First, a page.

There is a quite different way to show that these movements are pre-programmed and not sensory servo-feedback controlled. If as the finger is passing down the string, some unpleasant character were to reach over and jog the finger a bit farther than the violinist intended then a violinist operating on sensory feedback would be able to correct and end up in the right postion. If however the whole movement was pre-programmed, an unexpected jog would result in the finger ending up at the intended end point plus the length of the jog.

Unskilled slow players using sensory feedback correct the error. Skilled players do not and cannot correct the error. That is why the beginner is just as good or as bad on any violin they pick up while the skilled violinist has to re-learn some of the original skill even if a string is changed. Since skills are learned in a particular situation, the professional works hard to stabilize the situation with what may appear ritualistic irrelevancies; same shoes, same length finger nails, same handkerchief on the chin rest. They are not irrelevant since they form part of the sensory-motor start position on which the learned skilled motor sequence pattern operates.

Undoubtedly some professionals have many programmes which they can call on and some learn more rapidly than others. Some may play passably sitting down as well as standing up. I would venture the guess that the very charm of the duets between two master violinists Yehudi Menuhin and Jango Rheinhart comes from the pre-programmed ability of Menuhin to hit the right note while Rheinhart inserted some which he was searching for until he hit the note he wanted. The transition from goal oriented movement directed by sensory feedback to preprogrammed achievement of the same end result occupies much of our lives. Mao Tse Tung was obviously right that the longest journey begins with a single step but it is equally obvious that the thousandth step is very different from the first.



Alexander and those who follow him have clearly developed a deep understanding of abnormal ways of functioning. I am sure they have an intuitive feeling for different patterns and for how to guide use to function. I accept completely the factual report "I did this and that happened." I admire the humility and decency of the practitioners.

However, schemes, rationales and explanations are a quite different matter and may have nothing to do with the achievements. For that reason I have listed five different types of function which may be components of any apparently single function. I think it obvious that all five of these can be disordered and that it is highly unlikely that all the disorders respond optimally to a unified approach even though they might all be submerged by a unified approach. At 7:30 a.m. on July 5, 1916, thirteen divisions of British troops rose from their trenches to begin the Battle of the Somme. They were the "New Army" who had been moulded into a proud disciplined united force trained to walk in line, upright with a particular posture. By noon, 60,000 of them were dead or wounded. Use certainly affected functioning and the British Army and, for that matter, the British Empire was never the same again.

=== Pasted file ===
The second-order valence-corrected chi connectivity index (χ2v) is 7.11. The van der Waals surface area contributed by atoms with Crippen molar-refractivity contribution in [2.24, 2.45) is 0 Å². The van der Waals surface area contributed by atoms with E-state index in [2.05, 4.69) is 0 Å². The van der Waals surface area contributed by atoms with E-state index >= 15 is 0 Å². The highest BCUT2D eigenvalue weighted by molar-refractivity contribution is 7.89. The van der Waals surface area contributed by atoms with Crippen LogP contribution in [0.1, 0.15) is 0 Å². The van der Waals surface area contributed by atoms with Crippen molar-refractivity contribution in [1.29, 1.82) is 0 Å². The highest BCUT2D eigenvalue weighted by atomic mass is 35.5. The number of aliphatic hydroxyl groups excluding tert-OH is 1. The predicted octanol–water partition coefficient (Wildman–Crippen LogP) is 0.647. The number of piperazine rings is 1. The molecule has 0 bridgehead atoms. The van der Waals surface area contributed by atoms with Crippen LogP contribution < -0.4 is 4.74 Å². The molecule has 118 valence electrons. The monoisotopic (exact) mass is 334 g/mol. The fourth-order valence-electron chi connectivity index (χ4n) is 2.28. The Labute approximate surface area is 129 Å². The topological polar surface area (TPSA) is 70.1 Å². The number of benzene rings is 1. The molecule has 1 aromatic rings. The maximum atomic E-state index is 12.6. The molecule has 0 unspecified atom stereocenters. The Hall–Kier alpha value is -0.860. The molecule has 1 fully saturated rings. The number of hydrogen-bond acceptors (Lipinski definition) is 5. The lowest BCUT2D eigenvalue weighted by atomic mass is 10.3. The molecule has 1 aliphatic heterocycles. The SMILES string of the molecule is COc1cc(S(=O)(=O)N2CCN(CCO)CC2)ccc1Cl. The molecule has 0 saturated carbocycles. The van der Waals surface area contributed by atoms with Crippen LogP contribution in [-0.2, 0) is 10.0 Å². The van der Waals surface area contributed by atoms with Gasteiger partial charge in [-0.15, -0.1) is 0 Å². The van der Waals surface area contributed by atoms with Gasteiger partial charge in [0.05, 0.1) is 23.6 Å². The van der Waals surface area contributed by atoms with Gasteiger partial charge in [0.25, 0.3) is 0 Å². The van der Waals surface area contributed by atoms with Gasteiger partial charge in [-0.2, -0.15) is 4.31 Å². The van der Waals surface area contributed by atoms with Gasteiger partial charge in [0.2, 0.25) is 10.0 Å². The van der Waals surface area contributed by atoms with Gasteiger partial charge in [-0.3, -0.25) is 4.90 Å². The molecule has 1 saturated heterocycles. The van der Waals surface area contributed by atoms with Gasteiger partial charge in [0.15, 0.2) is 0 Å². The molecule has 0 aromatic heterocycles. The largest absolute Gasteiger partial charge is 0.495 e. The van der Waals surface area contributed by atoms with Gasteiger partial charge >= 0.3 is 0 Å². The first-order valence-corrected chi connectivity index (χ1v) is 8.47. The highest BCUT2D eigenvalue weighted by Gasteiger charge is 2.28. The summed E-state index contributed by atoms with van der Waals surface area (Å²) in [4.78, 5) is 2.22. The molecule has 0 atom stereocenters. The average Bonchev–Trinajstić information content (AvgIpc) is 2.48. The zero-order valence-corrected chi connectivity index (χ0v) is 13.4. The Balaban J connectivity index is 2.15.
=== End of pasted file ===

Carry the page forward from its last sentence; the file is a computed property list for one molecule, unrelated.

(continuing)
While accepting completely the results of a unified principle, I am less happy with the theoretical background which does not even appear all that unified. It seems that Alexander would say that attitude is use. This dictum mirrors and replaces the James-Lange approach that attitude is emotion. While James-Lange has been largely discarded, it remains highly effective for some individuals in some circumstances.

For example, the person with a free floating anxiety neurosis is like the alerted dogs I described in phase one except that the future challenge for which they are so fully prepared does not exist. Some of these people know that they are anxious because they know they are sweating. If you treat the sweating, they become less anxious. That is great when it works but it does not always work.

Theories do not have to be universally true to be useful. This leads me to the most obvious fragmentation implicit in the Alexander theory which is the acceptance of Cartesian dualism of mind and body. Barlow writes:

"In spite of his old fashioned stimulus-response approach, Alexander was throughout insistant on psycho-physical relatedness."

I do not find that good enough. After chapters and books on body and mind, stimulus and response, it does not seem sufficient to add an after-thought addendum that, of course, as everyone knows, the mind affects the body. I see Alexander and his followers as pointing to us as wonderful unified functioning biological organisms who react rightly and wrongly as an integrated whole. I see in this corpus no necessity to begin or end with the intellectual artifice of a separate mind and body even if the two separated mythical entities are allowed to talk to each other on unspecified occasions.

Alexander in his time was undoubtedly a pioneer in emphasizing the relation of mind and body. As time passes, perhaps we should stress that mind and body are not just related but are rather two ways of looking at the same entity. 



Prof. P.D. Wall FRS, DM, FRCP received his medical degree from Oxford in 1948 and then taught and worked at Yale, the University of Chicago and MIT. He returned to University College London in 1967 where he set up a research group. In 1971 he set up a parallel research group at the Hebrew University of Jerusalem. His work relates to the pathophysiology of the somatosensory nervous system, particularly pain, and to plasticity of the adult sensory nervous system. For this work he has received a number of major international prizes and is a Fellow of the Royal Society.